The Nave of one of the salvaged Nemi Ships, Milan Museum of Science and Technology

The Search Is On For Caligula’s Orgy Boats Where His Twisted Fantasies May Have Been Played Out

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Caligula ruled as Roman Emperor for just four years from 37 to 41 AD, but tales of the cruelties issuing from his diseased mind have made him one of the most famous ancient Romans. Some of the mad emperor’s atrocities may have played out on barges on a placid volcanic lake in the Alban Hills, 20 miles southeast of Rome.

Now some Italian researchers are interested in trying to salvage rumored remnants of one of Caligula’s famous orgy vessels, possibly sunk in Lake Nemi. If it’s found, it would be a huge discovery.

Caligula’s Boats

Italian dictator Benito Mussolini ordered two other of Caligula’s floating party boats, called Nemi boats after the name of the lake, to be salvaged in the 1920s by draining the lake. But they were later destroyed in a World War II fire of unknown origin. Nevertheless, a museum has some fascinating artifacts from the salvage operations and apparently from fishermen’s nets.

Some of the decorations from the Nemi ships: A bronze railing

Some of the decorations from the Nemi ships: A bronze railing ( CC BY SA 2.0 ), a face (Miguel Hermoso Cuesta/ CC BY SA 3.0 ), and brass rings recovered in 1895. These were fitted to the ends of cantilevered beams that supported each rowing position on the seconda nave . ( CC BY SA 3.0 )

Italian authorities from several agencies are collaborating on a search for the one giant vessel that may remain submerged, by rumor 400 feet (122 meters) long, says Seeker.com . The other two were about 230 (70 meters) feet and 250 feet (76 meters) long. They were built to replicate the pleasure barges of ancient Egypt. The boats had running water, mosaics, bronzes and inlaid ivory, says Atlas Obscura .

The researchers, including Luigi Dattola of the Environmental Protection Agency of Calabria, are using high-technology scanners to examine Lake Nemi’s bottom, which is under 100 feet (30.5 meters) of water.

An Italian researcher surveys the bottom of Lake Nemi to find a floating pleasure palace of Caligula.

An Italian researcher surveys the bottom of Lake Nemi to find a floating pleasure palace of Caligula. (Photo Credit: Luigi Dattola )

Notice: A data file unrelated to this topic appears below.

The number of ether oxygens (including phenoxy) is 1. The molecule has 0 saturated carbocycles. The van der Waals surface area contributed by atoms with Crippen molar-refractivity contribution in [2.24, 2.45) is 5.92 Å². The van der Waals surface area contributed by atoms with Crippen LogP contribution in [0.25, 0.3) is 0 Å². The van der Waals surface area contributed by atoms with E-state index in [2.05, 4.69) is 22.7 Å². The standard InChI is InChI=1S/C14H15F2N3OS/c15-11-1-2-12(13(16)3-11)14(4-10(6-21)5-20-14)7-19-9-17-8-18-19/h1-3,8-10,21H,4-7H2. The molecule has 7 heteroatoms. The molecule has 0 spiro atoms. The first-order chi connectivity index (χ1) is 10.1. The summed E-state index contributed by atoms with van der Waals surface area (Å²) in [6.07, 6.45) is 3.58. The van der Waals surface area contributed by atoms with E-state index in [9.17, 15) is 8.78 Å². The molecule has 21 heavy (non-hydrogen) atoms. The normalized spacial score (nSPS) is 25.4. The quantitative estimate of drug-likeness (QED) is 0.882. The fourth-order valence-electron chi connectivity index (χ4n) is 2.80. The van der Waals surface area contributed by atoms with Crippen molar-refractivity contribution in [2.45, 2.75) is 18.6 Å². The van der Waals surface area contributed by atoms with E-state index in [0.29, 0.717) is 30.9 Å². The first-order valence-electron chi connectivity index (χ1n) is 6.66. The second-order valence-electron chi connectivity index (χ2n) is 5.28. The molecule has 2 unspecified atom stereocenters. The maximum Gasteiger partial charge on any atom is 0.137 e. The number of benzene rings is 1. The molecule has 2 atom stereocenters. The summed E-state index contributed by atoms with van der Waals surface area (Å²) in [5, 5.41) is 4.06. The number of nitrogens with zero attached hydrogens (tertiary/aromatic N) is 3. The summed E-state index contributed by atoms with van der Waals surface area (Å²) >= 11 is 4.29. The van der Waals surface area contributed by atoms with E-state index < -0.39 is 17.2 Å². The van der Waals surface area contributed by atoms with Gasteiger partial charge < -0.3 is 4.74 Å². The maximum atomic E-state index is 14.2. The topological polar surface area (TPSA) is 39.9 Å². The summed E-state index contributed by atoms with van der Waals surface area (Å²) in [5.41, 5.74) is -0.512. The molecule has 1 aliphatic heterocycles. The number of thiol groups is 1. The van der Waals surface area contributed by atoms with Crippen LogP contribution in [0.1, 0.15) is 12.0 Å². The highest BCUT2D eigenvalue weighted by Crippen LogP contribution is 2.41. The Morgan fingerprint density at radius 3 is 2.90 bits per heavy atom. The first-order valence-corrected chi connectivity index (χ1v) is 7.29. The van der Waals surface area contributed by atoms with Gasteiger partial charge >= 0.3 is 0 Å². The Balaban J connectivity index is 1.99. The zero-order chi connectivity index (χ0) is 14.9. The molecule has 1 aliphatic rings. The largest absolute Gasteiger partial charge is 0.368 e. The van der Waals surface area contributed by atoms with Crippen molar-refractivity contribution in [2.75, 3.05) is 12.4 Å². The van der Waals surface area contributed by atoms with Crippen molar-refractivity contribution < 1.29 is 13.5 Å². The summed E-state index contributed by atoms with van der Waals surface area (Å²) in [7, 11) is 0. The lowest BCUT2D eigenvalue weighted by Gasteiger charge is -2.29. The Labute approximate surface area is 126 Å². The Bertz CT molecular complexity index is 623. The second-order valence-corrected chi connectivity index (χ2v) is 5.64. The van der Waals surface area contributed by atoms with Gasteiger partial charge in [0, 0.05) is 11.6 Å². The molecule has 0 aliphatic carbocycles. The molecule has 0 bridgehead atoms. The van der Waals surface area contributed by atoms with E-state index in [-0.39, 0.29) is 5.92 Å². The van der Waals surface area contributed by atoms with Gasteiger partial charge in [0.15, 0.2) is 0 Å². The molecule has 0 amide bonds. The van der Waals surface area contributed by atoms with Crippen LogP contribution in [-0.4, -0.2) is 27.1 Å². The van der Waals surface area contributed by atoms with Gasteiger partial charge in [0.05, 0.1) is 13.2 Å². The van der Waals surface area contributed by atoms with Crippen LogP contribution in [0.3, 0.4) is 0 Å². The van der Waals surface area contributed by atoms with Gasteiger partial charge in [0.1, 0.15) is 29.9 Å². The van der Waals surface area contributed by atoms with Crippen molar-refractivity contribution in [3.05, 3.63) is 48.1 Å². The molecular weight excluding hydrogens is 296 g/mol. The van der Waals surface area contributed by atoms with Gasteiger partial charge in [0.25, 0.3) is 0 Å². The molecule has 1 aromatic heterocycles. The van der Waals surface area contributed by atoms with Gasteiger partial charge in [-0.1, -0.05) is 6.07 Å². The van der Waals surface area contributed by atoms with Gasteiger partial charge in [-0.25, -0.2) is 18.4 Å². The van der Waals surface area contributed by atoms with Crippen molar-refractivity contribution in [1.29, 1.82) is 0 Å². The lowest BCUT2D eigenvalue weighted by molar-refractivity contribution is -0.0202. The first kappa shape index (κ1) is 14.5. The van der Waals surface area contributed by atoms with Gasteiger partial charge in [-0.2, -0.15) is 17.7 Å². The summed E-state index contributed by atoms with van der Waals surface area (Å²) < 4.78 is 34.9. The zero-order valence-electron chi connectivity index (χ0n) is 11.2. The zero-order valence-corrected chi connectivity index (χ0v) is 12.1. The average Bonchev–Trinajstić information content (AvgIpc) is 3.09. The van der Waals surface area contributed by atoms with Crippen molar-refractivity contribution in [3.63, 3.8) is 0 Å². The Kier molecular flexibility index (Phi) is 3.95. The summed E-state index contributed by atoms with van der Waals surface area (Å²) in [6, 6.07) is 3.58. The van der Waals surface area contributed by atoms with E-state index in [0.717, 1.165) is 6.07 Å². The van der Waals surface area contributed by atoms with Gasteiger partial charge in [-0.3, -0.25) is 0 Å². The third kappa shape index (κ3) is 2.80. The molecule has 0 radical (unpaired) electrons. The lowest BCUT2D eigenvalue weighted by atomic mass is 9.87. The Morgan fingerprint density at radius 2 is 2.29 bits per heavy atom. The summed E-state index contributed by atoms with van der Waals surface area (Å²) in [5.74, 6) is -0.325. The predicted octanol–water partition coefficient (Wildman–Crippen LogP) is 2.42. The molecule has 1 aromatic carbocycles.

Historians think the ancient Romans scuttled the boats in an attempt to erase Caligula from memory. Caligula, formally named Gaius Caesar Germanicus, was so sick and violent that members of the Roman Senate and his own Praetorian guard assassinated him in the year 41 AD.

Caligula, Not Your Average Emperor

What did this man do that gained him a reputation of being even sicker than his unhinged nephew, Emperor Nero?

Some of his escapades seem just capricious, if wasteful. For example, in the year 40 he mounted a military campaign to the English Channel, where he directed his troops to “plunder the sea” by collecting seashells and placing them in their helmets.

Other acts of his could be benign, such as when he ordered aqueducts, harbors, theaters and temples to be constructed.

Others still were simply oddball, like his intention to appoint his horse to the Roman Senate. He was assassinated before he could do so.

Caligula and his horse.

Caligula and his horse. ( Yo amo la Historia )

But he also did great evil and was alleged to have slept with all three of his sisters, cut out people’s tongues, killed whomever he wanted, and made senators run for long distances in front of his chariot. He had sexual affairs with wives of allies, a practice contrary to furthering the interests of diplomacy.

History.com gives an account of some of his other strange practices:

“Caligula was tall, pale and so hairy that he made it a capital offense to mention a goat in his presence. He worked to accentuate his natural ugliness by practicing terrifying facial expressions in a mirror. But he literally wallowed in luxury, allegedly rolling around in piles of money and drinking precious pearls dissolved in vinegar. He continued his childhood games of dress-up, donning strange clothing, women’s shoes and lavish accessories and wigs—eager, according to his biographer Cassius Dio, “to appear to be anything rather than a human being and an emperor.”

His biographer, Suetonius, reported Caligula often told people: “Remember that I have the right to do anything to anybody.” He also said, “Let them hate me, so long as they fear me.”

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